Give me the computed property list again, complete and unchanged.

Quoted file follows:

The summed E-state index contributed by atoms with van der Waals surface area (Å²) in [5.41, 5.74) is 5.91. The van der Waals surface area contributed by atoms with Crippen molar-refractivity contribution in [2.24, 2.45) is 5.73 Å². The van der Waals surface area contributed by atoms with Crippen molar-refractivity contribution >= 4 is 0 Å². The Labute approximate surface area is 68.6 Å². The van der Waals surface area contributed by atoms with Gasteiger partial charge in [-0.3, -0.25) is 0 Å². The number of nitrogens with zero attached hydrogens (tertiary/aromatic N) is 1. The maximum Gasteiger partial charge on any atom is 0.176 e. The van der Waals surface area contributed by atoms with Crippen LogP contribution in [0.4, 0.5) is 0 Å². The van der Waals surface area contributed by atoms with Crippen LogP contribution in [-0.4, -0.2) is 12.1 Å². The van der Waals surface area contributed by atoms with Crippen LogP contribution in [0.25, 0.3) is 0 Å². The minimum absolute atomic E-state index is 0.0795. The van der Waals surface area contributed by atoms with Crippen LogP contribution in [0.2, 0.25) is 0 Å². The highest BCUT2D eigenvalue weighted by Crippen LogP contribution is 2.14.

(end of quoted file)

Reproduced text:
The summed E-state index contributed by atoms with van der Waals surface area (Å²) in [5.41, 5.74) is 5.91. The van der Waals surface area contributed by atoms with Crippen molar-refractivity contribution in [2.24, 2.45) is 5.73 Å². The van der Waals surface area contributed by atoms with Crippen molar-refractivity contribution >= 4 is 0 Å². The Labute approximate surface area is 68.6 Å². The van der Waals surface area contributed by atoms with Gasteiger partial charge in [-0.3, -0.25) is 0 Å². The number of nitrogens with zero attached hydrogens (tertiary/aromatic N) is 1. The maximum Gasteiger partial charge on any atom is 0.176 e. The van der Waals surface area contributed by atoms with Crippen LogP contribution in [0.4, 0.5) is 0 Å². The van der Waals surface area contributed by atoms with Crippen LogP contribution in [-0.4, -0.2) is 12.1 Å². The van der Waals surface area contributed by atoms with Crippen LogP contribution in [0.25, 0.3) is 0 Å². The minimum absolute atomic E-state index is 0.0795. The van der Waals surface area contributed by atoms with Crippen LogP contribution in [0.2, 0.25) is 0 Å². The highest BCUT2D eigenvalue weighted by Crippen LogP contribution is 2.14.